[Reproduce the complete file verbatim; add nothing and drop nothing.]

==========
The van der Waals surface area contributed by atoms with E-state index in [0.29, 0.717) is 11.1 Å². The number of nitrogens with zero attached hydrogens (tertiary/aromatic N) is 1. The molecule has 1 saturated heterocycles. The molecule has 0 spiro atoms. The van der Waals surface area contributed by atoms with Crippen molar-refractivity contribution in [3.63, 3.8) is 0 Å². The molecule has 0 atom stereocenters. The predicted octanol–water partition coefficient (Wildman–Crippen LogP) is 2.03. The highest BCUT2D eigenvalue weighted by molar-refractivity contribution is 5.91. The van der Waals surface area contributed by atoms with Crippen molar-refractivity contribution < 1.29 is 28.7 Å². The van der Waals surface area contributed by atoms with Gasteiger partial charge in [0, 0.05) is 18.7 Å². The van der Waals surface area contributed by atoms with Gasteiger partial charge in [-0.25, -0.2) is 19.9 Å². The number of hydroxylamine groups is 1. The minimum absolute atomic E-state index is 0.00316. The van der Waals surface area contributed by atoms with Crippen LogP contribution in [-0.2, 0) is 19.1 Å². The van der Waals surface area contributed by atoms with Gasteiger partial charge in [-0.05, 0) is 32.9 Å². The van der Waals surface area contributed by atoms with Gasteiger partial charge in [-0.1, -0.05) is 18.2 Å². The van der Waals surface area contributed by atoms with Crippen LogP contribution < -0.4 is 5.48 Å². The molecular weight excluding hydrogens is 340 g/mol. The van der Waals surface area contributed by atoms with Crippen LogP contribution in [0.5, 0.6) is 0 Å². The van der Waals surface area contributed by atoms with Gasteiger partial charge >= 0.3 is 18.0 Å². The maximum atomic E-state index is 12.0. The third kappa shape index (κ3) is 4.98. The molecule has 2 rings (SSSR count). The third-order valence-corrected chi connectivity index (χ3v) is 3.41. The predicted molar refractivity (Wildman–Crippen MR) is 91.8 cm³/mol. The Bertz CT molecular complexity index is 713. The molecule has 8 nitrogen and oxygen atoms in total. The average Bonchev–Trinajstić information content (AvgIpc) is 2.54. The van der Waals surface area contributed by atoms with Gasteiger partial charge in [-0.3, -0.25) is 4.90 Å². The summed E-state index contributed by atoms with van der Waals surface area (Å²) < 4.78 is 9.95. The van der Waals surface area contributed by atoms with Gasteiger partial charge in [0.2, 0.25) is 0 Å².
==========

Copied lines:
The van der Waals surface area contributed by atoms with E-state index in [0.29, 0.717) is 11.1 Å². The number of nitrogens with zero attached hydrogens (tertiary/aromatic N) is 1. The molecule has 1 saturated heterocycles. The molecule has 0 spiro atoms. The van der Waals surface area contributed by atoms with Crippen molar-refractivity contribution in [3.63, 3.8) is 0 Å². The molecule has 0 atom stereocenters. The predicted octanol–water partition coefficient (Wildman–Crippen LogP) is 2.03. The highest BCUT2D eigenvalue weighted by molar-refractivity contribution is 5.91. The van der Waals surface area contributed by atoms with Crippen molar-refractivity contribution < 1.29 is 28.7 Å². The van der Waals surface area contributed by atoms with Gasteiger partial charge in [0, 0.05) is 18.7 Å². The van der Waals surface area contributed by atoms with Gasteiger partial charge in [-0.25, -0.2) is 19.9 Å². The number of hydroxylamine groups is 1. The minimum absolute atomic E-state index is 0.00316. The van der Waals surface area contributed by atoms with Crippen LogP contribution in [-0.2, 0) is 19.1 Å². The van der Waals surface area contributed by atoms with Gasteiger partial charge in [-0.05, 0) is 32.9 Å². The van der Waals surface area contributed by atoms with Gasteiger partial charge in [-0.1, -0.05) is 18.2 Å². The van der Waals surface area contributed by atoms with Crippen LogP contribution < -0.4 is 5.48 Å². The molecular weight excluding hydrogens is 340 g/mol. The van der Waals surface area contributed by atoms with Crippen LogP contribution in [0.5, 0.6) is 0 Å². The van der Waals surface area contributed by atoms with Gasteiger partial charge >= 0.3 is 18.0 Å². The maximum atomic E-state index is 12.0. The third kappa shape index (κ3) is 4.98. The molecule has 2 rings (SSSR count). The third-order valence-corrected chi connectivity index (χ3v) is 3.41. The predicted molar refractivity (Wildman–Crippen MR) is 91.8 cm³/mol. The Bertz CT molecular complexity index is 713. The molecule has 8 nitrogen and oxygen atoms in total. The average Bonchev–Trinajstić information content (AvgIpc) is 2.54. The van der Waals surface area contributed by atoms with Gasteiger partial charge in [-0.3, -0.25) is 4.90 Å². The summed E-state index contributed by atoms with van der Waals surface area (Å²) < 4.78 is 9.95. The van der Waals surface area contributed by atoms with Gasteiger partial charge in [0.2, 0.25) is 0 Å².